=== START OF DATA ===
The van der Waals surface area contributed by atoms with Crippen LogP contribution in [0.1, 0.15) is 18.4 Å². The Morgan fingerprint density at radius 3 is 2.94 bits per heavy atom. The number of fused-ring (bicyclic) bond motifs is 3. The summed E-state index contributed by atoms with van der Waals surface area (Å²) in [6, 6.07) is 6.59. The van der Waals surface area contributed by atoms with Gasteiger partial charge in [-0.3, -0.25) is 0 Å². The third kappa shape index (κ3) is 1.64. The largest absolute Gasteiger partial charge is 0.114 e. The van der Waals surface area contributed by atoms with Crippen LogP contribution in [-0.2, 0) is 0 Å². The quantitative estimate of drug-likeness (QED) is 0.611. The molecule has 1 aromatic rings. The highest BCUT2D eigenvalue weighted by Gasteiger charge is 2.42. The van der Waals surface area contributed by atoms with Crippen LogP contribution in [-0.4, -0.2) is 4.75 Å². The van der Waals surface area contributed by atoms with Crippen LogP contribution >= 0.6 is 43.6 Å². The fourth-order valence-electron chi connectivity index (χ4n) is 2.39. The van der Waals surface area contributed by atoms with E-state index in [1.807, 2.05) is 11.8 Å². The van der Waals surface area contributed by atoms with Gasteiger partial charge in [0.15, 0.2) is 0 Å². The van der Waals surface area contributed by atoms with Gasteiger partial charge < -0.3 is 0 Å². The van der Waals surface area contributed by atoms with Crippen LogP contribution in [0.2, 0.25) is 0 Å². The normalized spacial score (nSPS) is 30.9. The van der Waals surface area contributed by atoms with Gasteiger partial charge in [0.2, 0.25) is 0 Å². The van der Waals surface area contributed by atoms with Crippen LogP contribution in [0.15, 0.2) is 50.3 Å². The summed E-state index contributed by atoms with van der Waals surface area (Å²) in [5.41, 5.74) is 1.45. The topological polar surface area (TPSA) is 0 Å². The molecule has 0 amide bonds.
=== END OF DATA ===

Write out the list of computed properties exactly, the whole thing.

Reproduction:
The van der Waals surface area contributed by atoms with Crippen LogP contribution in [0.1, 0.15) is 18.4 Å². The Morgan fingerprint density at radius 3 is 2.94 bits per heavy atom. The number of fused-ring (bicyclic) bond motifs is 3. The summed E-state index contributed by atoms with van der Waals surface area (Å²) in [6, 6.07) is 6.59. The van der Waals surface area contributed by atoms with Gasteiger partial charge in [-0.3, -0.25) is 0 Å². The third kappa shape index (κ3) is 1.64. The largest absolute Gasteiger partial charge is 0.114 e. The van der Waals surface area contributed by atoms with Crippen LogP contribution in [-0.2, 0) is 0 Å². The quantitative estimate of drug-likeness (QED) is 0.611. The molecule has 1 aromatic rings. The highest BCUT2D eigenvalue weighted by Gasteiger charge is 2.42. The van der Waals surface area contributed by atoms with Crippen LogP contribution in [-0.4, -0.2) is 4.75 Å². The van der Waals surface area contributed by atoms with Crippen LogP contribution >= 0.6 is 43.6 Å². The fourth-order valence-electron chi connectivity index (χ4n) is 2.39. The van der Waals surface area contributed by atoms with E-state index in [1.807, 2.05) is 11.8 Å². The van der Waals surface area contributed by atoms with Gasteiger partial charge in [0.15, 0.2) is 0 Å². The van der Waals surface area contributed by atoms with Gasteiger partial charge < -0.3 is 0 Å². The van der Waals surface area contributed by atoms with Crippen LogP contribution in [0.2, 0.25) is 0 Å². The normalized spacial score (nSPS) is 30.9. The van der Waals surface area contributed by atoms with Gasteiger partial charge in [0.2, 0.25) is 0 Å². The van der Waals surface area contributed by atoms with Crippen LogP contribution in [0.15, 0.2) is 50.3 Å². The summed E-state index contributed by atoms with van der Waals surface area (Å²) in [5.41, 5.74) is 1.45. The topological polar surface area (TPSA) is 0 Å². The molecule has 0 amide bonds.